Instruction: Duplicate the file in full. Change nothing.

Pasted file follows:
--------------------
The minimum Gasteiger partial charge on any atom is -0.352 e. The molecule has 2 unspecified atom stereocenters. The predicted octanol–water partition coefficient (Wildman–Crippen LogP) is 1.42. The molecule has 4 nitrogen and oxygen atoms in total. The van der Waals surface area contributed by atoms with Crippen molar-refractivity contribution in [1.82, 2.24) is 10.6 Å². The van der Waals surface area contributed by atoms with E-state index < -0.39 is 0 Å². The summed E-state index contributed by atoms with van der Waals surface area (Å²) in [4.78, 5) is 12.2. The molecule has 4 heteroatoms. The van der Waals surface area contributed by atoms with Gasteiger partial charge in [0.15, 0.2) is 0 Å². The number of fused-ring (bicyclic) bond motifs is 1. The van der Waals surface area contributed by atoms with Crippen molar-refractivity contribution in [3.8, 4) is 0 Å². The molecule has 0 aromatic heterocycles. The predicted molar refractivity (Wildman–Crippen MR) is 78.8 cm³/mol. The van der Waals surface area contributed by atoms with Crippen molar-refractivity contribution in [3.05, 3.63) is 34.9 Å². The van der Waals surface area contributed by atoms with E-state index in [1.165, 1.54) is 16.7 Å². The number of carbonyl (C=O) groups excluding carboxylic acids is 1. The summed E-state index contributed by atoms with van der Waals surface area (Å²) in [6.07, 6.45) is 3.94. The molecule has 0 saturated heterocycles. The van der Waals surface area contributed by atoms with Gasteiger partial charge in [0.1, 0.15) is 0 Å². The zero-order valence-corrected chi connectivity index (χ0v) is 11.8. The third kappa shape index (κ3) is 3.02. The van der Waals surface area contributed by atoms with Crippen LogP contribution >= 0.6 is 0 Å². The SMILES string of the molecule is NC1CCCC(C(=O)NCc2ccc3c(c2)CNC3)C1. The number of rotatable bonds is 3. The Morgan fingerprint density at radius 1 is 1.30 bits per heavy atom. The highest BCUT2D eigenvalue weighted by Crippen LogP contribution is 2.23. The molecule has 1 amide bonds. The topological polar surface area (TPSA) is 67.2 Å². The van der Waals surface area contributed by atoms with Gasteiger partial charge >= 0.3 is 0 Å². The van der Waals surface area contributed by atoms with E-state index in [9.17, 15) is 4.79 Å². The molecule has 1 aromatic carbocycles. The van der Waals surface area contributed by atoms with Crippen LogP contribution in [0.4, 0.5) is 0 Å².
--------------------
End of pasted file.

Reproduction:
The minimum Gasteiger partial charge on any atom is -0.352 e. The molecule has 2 unspecified atom stereocenters. The predicted octanol–water partition coefficient (Wildman–Crippen LogP) is 1.42. The molecule has 4 nitrogen and oxygen atoms in total. The van der Waals surface area contributed by atoms with Crippen molar-refractivity contribution in [1.82, 2.24) is 10.6 Å². The van der Waals surface area contributed by atoms with E-state index < -0.39 is 0 Å². The summed E-state index contributed by atoms with van der Waals surface area (Å²) in [4.78, 5) is 12.2. The molecule has 4 heteroatoms. The van der Waals surface area contributed by atoms with Gasteiger partial charge in [0.15, 0.2) is 0 Å². The number of fused-ring (bicyclic) bond motifs is 1. The van der Waals surface area contributed by atoms with Crippen molar-refractivity contribution in [3.8, 4) is 0 Å². The molecule has 0 aromatic heterocycles. The predicted molar refractivity (Wildman–Crippen MR) is 78.8 cm³/mol. The van der Waals surface area contributed by atoms with Crippen molar-refractivity contribution in [3.05, 3.63) is 34.9 Å². The van der Waals surface area contributed by atoms with E-state index in [1.165, 1.54) is 16.7 Å². The number of carbonyl (C=O) groups excluding carboxylic acids is 1. The summed E-state index contributed by atoms with van der Waals surface area (Å²) in [6.07, 6.45) is 3.94. The molecule has 0 saturated heterocycles. The van der Waals surface area contributed by atoms with Gasteiger partial charge in [0.1, 0.15) is 0 Å². The zero-order valence-corrected chi connectivity index (χ0v) is 11.8. The third kappa shape index (κ3) is 3.02. The van der Waals surface area contributed by atoms with Crippen LogP contribution >= 0.6 is 0 Å². The SMILES string of the molecule is NC1CCCC(C(=O)NCc2ccc3c(c2)CNC3)C1. The number of rotatable bonds is 3. The Morgan fingerprint density at radius 1 is 1.30 bits per heavy atom. The highest BCUT2D eigenvalue weighted by Crippen LogP contribution is 2.23. The molecule has 1 amide bonds. The topological polar surface area (TPSA) is 67.2 Å². The van der Waals surface area contributed by atoms with Gasteiger partial charge >= 0.3 is 0 Å². The van der Waals surface area contributed by atoms with E-state index in [9.17, 15) is 4.79 Å². The molecule has 1 aromatic carbocycles. The van der Waals surface area contributed by atoms with Crippen LogP contribution in [0.4, 0.5) is 0 Å².